Is that a smile I see before me?

Thursday, January 17, 2008

Nine weeks in, what have we learned?

Babies have a capacity to shoot poo from their bottom at great speed and distance, namely right across the bathroom floor.

Baby boys feel no shame in peeing during a nappy change and find it endlessly amusing if they score a direct hit on Mummy/Daddy/Granny/the midwife/the GP’s face.

They also find it funny if they hit themselves in the face.

They then get enraged when they find Mummy/Daddy/Granny etc. tugging at their clothing, which has to come off as it’s now soaking and smelly.

Babies aren’t very bright sometimes.

Parents aren’t very bright sometimes, either: it took Mummy and Daddy a while to realise that you should never change a nappy in a room with carpet.

If Mummy forgets to wash behind baby’s ears, baby starts to smell of cheese.

If Mummy isn’t ‘allowed’ to shower, put the washing on, get dressed, iron clothes or brush her teeth, then Mummy starts to smell of cheese, too.

This is not Mummy’s fault, even though she’s perversely pleased to be more Slummy Mummy than Yummy Mummy.

Mummy isn’t very bright sometimes.

Babies can projectile puke, especially if you wind them on or near to a new sofa, across the shoulder of your new jumper or close to a (new) laptop.

Babies fed on breastmilk produce sick that doesn’t smell.

Well, that doesn’t smell too bad.

Which means that the new sofa, jumper and laptop only smell slightly of cheese. A bit like Baby. And Mummy.

Saturday, January 12, 2008

Whatever you will be, you'll be

You’re almost nine weeks old. You’re changing, constantly, your face filling out, your little body becoming sturdier. You’re now double your birth weight, something I take particular pride in as it’s my milk, and nothing but my milk, that has made you so chunky. In fact, you’re now so hefty that I no longer worry about squishing you in my sleep, even if you do have a habit of snoozing flat on your back, arms splayed, your hands curled into tight little fists. I often wake to find myself shivering and balanced precariously on the edge: you’ve claimed my spot in bed, while your Dad has stolen my portion of the duvet. Like father, like son.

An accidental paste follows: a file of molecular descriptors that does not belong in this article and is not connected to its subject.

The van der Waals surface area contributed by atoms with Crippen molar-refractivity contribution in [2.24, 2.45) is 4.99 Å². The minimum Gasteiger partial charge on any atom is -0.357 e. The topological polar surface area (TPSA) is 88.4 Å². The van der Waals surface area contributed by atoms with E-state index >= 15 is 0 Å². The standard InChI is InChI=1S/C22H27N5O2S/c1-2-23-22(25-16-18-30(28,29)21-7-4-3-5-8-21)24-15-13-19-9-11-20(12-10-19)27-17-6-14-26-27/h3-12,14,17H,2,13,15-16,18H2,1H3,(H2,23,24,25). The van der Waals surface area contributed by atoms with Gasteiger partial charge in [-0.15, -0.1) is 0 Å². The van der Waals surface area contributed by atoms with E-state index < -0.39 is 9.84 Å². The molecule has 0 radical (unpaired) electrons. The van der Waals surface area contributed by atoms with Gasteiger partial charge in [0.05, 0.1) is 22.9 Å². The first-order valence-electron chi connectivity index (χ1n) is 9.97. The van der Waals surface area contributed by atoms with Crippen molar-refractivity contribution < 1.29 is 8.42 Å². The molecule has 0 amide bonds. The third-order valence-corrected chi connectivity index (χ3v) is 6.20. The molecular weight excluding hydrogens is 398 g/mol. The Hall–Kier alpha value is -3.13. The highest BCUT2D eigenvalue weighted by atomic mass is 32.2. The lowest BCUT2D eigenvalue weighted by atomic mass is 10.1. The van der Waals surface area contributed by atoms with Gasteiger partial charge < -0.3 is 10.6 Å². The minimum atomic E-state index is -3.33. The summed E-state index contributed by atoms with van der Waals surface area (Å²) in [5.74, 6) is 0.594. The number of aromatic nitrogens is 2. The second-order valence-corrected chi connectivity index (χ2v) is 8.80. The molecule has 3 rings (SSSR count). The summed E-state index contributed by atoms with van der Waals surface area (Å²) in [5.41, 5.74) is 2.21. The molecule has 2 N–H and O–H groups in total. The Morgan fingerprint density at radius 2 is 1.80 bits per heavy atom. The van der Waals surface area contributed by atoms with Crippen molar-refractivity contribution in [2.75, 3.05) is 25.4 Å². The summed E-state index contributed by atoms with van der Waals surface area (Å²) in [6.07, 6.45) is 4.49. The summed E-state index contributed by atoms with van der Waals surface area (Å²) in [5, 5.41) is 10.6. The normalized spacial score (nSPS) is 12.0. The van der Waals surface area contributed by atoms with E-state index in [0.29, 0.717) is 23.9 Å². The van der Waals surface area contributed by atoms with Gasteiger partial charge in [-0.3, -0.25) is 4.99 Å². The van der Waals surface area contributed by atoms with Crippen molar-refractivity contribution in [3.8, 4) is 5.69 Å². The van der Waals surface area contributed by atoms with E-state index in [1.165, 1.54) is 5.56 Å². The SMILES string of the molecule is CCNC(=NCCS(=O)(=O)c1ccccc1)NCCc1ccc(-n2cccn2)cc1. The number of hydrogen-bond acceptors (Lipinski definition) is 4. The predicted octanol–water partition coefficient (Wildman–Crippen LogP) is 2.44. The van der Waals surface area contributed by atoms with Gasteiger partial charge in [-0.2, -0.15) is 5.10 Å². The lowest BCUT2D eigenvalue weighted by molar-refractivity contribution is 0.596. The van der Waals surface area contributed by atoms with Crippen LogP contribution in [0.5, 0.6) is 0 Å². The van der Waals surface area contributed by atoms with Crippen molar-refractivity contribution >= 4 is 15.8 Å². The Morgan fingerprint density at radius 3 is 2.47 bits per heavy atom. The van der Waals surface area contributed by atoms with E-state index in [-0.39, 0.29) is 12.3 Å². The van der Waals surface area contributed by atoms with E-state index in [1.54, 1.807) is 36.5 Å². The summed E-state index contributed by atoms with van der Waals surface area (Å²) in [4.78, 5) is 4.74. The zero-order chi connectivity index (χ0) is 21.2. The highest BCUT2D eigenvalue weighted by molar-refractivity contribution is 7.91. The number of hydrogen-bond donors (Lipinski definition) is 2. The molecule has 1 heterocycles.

But you have developed an interest in the world beyond boobs and bed. When you focus on me it’s as if a long lost friend has just walked into the room: ah, thinks Milo, here’s Mummy at last. And you give me a big, gummy smile, delighted that you’ve got company. Never mind the fact that I’ve been looming over you for the past half an hour, waving, talking, singing and prodding like a loon, trying to elicit a smile. Oh no, you’ll see me when you’re good and ready, and not before.

You like other things, too: your play mat, and the dangling, rattling animals attached to the frame above it. I feel quite sorry for these marooned farmyard creatures, bellies strapped into harnesses, legs hanging uselessly in the air, never to roam free, but you just give them a big blue-eyed stare, impassive to their plight. Our wall of fame is another of your favourites, and the multiple pictures of family and friends dotted on the wall above the sofa constantly suck up your infant attention. And you like lights: pendants, desk lamps, the warm glow of a night light, fluorescent strips, the lights in the sky…

Which brings us neatly to one of the recurring topics of conversation concerning Milo: what you will be when you grow up.

‘He’s staring at the door frame again.’
‘Ah, he’s going to be an architect.’
‘Now he’s looking at the wall.’
‘A builder?’
‘Nope, now he’s looking at the fairy lights on the tree – see, he’s fascinated.’
‘Hmmm, maybe some sort of product designer.’
‘Product designer? What kind of a job is that?’
‘OK, he likes lights on trees: a landscape architect.’
‘He’s staring at the books on the shelves now.’
‘A writer, then, like his Mum.’
‘Yes, but look, he’s kicking his legs and jiggling his arms about again – he’s so strong!’
‘Footballer. No question.’
‘Whoever heard of a design loving, literate footballer, who has a particular love of lampshades?’
‘It could happen.’
‘I’d have to learn the offside rule.’
‘Good point, it’ll never happen.’

These conversations take up much of our time. We spend any remaining minutes watching and waiting, looking for clues as to what kind of a person you will become. You’re so full of possibility (and charm, and smiles and, er, with an amazing capacity to fill your nappy) that, to your Mum and Dad at least, you are the most captivating little lad this side of the Irwell.